In general roots of real coefficient polynomials can be real or complex. If they are complex they occur in complex conjugate pairs. If we followed the plan of integration just described for complex roots, we would have to integrate inverse powers
This can be done, but_{ }unfortunately we have not yet defined such complex integrals.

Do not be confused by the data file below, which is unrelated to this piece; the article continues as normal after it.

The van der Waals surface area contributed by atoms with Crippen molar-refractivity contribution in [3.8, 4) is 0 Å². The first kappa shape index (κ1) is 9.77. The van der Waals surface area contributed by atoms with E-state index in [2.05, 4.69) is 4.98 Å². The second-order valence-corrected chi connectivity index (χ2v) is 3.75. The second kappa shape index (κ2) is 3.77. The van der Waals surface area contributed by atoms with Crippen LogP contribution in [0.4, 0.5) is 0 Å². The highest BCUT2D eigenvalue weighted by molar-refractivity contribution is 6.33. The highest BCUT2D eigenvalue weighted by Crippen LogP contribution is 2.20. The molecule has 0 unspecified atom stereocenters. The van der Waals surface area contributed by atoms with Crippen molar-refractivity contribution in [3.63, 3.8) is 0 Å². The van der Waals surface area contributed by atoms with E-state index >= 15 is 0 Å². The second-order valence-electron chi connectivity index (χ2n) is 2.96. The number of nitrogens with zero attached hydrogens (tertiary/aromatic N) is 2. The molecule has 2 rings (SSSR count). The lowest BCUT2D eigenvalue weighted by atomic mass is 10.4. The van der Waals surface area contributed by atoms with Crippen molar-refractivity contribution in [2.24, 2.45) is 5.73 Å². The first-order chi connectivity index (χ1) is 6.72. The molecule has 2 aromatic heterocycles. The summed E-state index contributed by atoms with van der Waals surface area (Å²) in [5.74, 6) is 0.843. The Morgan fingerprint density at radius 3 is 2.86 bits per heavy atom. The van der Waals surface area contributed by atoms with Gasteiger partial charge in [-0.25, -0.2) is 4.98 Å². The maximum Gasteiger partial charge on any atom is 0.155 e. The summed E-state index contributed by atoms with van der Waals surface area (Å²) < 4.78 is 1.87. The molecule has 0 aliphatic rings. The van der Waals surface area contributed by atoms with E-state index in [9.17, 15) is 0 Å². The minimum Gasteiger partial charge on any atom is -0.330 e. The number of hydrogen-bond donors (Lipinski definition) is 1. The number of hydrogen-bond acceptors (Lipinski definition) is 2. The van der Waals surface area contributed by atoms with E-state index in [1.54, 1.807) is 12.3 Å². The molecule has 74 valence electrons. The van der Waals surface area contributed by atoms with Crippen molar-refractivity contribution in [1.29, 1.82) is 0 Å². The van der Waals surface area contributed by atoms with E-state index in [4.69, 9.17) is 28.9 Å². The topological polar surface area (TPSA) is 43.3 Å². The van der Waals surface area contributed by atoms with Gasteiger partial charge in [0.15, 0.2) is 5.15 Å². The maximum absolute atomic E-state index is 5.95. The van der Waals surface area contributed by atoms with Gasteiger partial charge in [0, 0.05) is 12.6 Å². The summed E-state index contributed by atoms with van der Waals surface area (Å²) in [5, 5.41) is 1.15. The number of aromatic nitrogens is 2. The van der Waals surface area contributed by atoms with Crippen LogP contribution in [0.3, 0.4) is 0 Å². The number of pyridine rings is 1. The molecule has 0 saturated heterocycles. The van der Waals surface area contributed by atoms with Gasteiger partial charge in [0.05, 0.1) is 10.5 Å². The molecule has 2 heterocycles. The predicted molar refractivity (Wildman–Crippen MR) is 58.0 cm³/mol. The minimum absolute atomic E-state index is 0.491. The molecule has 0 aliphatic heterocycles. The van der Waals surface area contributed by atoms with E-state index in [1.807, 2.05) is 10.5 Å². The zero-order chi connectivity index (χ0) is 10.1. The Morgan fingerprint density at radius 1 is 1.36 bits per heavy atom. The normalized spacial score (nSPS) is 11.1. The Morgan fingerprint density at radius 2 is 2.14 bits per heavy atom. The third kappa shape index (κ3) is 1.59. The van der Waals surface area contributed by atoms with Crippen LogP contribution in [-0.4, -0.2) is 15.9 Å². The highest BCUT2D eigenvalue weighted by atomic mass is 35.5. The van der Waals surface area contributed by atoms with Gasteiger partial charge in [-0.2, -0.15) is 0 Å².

To integrate in this case using only real integrals, we must combine together the terms from the pair of complex roots . The resulting denominators then take the form and we have to handle such terms as well as inverse powers, to integrate P(x) / Q(x) when Q has complex zeros. Luckily, integrals involving inverse powers of with powers of x in the numerator can all be evaluated.